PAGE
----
Dates confirmed for key autism meetings

North Lanarkshire Council leader Jim Logue (right) with his depute Paul Kelly who will chair the strategic meeting.
North Lanarkshire Council leader Jim Logue (right) with his depute Paul Kelly who will chair the strategic meeting.

Two key meetings take place next week as North Lanarkshire Council looks to create comprehensive service provision for people with autism.

On Tuesday, officers from Health and Social Care North Lanarkshire will meet with service users from Scottish Autism’s One Stop Shop in Motherwell, which is due to close next Friday (June 3) after the Scottish Government withdrew its funding of £155,000 a year.

That meeting will attempt to identify gaps in service provision which will be left by the closure before a wider strategic meeting takes place next Friday.

That strategic meeting will be chaired by the council’s deputy leader Paul Kelly, who is also a member of the Health and Social Care Joint Integration Board (JIB).

Officials from the council and Health and Social Care North Lanarkshire will be in attendance, with invitations having also been extended to representatives of the Scottish Government, Scottish Autism and Airdrie-based HOPE for Autism.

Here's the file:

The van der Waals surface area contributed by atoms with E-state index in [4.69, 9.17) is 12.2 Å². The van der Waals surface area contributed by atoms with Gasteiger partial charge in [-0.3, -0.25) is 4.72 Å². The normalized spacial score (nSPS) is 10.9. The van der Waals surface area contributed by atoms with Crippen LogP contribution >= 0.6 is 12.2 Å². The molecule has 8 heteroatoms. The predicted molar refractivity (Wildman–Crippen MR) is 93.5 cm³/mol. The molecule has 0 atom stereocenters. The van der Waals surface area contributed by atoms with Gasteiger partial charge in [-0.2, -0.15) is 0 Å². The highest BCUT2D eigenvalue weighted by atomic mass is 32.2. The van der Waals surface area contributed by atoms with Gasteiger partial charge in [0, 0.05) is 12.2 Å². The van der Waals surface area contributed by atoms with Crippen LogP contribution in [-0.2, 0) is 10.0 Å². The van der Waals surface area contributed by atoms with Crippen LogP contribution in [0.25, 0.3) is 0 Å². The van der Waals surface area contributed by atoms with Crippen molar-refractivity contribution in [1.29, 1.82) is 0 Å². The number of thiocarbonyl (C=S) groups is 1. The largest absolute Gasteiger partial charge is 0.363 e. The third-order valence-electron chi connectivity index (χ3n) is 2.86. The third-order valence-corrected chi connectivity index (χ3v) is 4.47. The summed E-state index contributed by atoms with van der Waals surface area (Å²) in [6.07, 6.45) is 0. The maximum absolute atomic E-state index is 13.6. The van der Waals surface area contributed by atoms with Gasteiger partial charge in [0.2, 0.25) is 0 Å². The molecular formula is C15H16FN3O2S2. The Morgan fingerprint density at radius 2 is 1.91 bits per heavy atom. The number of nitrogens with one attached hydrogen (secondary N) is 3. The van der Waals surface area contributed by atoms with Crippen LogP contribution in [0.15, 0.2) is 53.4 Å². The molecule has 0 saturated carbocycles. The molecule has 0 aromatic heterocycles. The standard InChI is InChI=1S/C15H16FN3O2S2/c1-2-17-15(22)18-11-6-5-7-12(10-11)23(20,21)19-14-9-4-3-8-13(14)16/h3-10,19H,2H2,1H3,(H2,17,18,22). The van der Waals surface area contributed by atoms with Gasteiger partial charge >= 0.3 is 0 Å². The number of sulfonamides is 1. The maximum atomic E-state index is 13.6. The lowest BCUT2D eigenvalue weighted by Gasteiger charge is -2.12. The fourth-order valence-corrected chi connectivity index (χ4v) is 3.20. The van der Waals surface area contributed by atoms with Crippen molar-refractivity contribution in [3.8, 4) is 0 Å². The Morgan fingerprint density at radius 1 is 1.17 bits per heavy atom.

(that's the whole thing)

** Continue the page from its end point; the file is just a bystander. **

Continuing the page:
The outcomes from the meeting will then be reported to the JIB.

A petition organised by service users to save the One Stop Shop has now attracted over 6,000 signatures and has the backing of the council’s opposition SNP group.

Group leader David Stocks contacted council leader Jim Logue to request a special meeting of the full council to be held to discuss the matter.

He said: “North Lanarkshire Council has to accept that a mistake has been made and end a situation where this family support centre will close.”

The call for a special meeting was ruled incompetent by North Lanarkshire provost Jim Robertson as it will be the JIB who decides on the provision of autism services, not the council.

Councillor Logue has called for an end to “politics” and the start of a “proper strategic examination”.

He said: “This issue has been the subject of some disgraceful politics over the last few weeks.

“Now that the Scottish Government has made the decision to withdraw funding for the One Stop Shop it’s essential the focus is on making sure the plan for autism in North Lanarkshire is robust.

“To do that, we have committed to a meeting with the service users and a proper strategic examination of the plans for future services.

“That is, rightly, my priority and not the easy politics of misguided protest against the council administration when it was the Scottish Government who withdrew the funding in the first place.”